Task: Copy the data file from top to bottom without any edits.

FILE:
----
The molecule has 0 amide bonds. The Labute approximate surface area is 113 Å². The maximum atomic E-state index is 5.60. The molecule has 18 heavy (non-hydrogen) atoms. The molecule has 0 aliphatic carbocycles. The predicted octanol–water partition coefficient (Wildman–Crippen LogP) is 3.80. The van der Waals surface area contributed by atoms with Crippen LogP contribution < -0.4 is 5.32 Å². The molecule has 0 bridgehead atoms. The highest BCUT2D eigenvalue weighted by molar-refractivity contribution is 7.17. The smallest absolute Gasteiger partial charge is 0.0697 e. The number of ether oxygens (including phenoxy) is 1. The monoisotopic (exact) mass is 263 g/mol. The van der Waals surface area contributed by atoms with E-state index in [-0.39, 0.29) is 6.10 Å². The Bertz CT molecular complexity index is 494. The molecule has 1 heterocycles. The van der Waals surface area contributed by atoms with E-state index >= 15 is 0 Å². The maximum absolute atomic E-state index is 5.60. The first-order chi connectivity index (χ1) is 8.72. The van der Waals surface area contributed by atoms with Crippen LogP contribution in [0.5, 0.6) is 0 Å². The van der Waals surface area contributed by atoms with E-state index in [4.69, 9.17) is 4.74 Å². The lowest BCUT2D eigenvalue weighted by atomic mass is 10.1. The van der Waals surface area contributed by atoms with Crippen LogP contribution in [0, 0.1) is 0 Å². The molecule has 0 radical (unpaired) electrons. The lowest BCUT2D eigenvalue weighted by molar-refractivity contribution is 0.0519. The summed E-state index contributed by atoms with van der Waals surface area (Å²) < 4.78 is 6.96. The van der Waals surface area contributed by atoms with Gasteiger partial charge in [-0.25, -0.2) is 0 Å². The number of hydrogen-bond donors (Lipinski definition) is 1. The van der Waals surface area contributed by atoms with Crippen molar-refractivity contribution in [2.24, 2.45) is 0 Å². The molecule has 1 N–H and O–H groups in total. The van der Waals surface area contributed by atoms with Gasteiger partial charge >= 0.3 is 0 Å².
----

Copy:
The molecule has 0 amide bonds. The Labute approximate surface area is 113 Å². The maximum atomic E-state index is 5.60. The molecule has 18 heavy (non-hydrogen) atoms. The molecule has 0 aliphatic carbocycles. The predicted octanol–water partition coefficient (Wildman–Crippen LogP) is 3.80. The van der Waals surface area contributed by atoms with Crippen LogP contribution < -0.4 is 5.32 Å². The molecule has 0 bridgehead atoms. The highest BCUT2D eigenvalue weighted by molar-refractivity contribution is 7.17. The smallest absolute Gasteiger partial charge is 0.0697 e. The number of ether oxygens (including phenoxy) is 1. The monoisotopic (exact) mass is 263 g/mol. The van der Waals surface area contributed by atoms with E-state index in [-0.39, 0.29) is 6.10 Å². The Bertz CT molecular complexity index is 494. The molecule has 1 heterocycles. The van der Waals surface area contributed by atoms with E-state index >= 15 is 0 Å². The maximum absolute atomic E-state index is 5.60. The first-order chi connectivity index (χ1) is 8.72. The van der Waals surface area contributed by atoms with Crippen LogP contribution in [0.5, 0.6) is 0 Å². The van der Waals surface area contributed by atoms with E-state index in [4.69, 9.17) is 4.74 Å². The lowest BCUT2D eigenvalue weighted by atomic mass is 10.1. The van der Waals surface area contributed by atoms with Crippen LogP contribution in [0, 0.1) is 0 Å². The molecule has 0 radical (unpaired) electrons. The lowest BCUT2D eigenvalue weighted by molar-refractivity contribution is 0.0519. The summed E-state index contributed by atoms with van der Waals surface area (Å²) < 4.78 is 6.96. The van der Waals surface area contributed by atoms with Gasteiger partial charge in [-0.25, -0.2) is 0 Å². The number of hydrogen-bond donors (Lipinski definition) is 1. The van der Waals surface area contributed by atoms with Crippen molar-refractivity contribution in [2.24, 2.45) is 0 Å². The molecule has 1 N–H and O–H groups in total. The van der Waals surface area contributed by atoms with Gasteiger partial charge >= 0.3 is 0 Å².